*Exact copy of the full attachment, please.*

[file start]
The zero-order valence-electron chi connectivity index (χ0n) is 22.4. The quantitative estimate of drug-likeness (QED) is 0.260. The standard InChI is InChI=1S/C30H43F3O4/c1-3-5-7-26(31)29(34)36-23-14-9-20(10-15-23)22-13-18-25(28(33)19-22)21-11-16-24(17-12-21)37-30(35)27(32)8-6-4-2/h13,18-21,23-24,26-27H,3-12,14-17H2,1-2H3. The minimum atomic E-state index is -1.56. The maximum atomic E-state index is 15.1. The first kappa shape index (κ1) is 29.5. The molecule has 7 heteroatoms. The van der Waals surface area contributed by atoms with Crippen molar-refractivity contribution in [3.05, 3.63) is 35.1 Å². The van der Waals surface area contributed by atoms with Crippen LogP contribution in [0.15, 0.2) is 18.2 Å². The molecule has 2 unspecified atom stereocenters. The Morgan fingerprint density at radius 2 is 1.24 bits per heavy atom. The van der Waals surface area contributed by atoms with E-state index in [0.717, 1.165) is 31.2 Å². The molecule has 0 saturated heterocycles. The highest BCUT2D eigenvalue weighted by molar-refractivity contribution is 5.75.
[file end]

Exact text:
The zero-order valence-electron chi connectivity index (χ0n) is 22.4. The quantitative estimate of drug-likeness (QED) is 0.260. The standard InChI is InChI=1S/C30H43F3O4/c1-3-5-7-26(31)29(34)36-23-14-9-20(10-15-23)22-13-18-25(28(33)19-22)21-11-16-24(17-12-21)37-30(35)27(32)8-6-4-2/h13,18-21,23-24,26-27H,3-12,14-17H2,1-2H3. The minimum atomic E-state index is -1.56. The maximum atomic E-state index is 15.1. The first kappa shape index (κ1) is 29.5. The molecule has 7 heteroatoms. The van der Waals surface area contributed by atoms with Crippen molar-refractivity contribution in [3.05, 3.63) is 35.1 Å². The van der Waals surface area contributed by atoms with Crippen LogP contribution in [0.15, 0.2) is 18.2 Å². The molecule has 2 unspecified atom stereocenters. The Morgan fingerprint density at radius 2 is 1.24 bits per heavy atom. The van der Waals surface area contributed by atoms with E-state index in [0.717, 1.165) is 31.2 Å². The molecule has 0 saturated heterocycles. The highest BCUT2D eigenvalue weighted by molar-refractivity contribution is 5.75.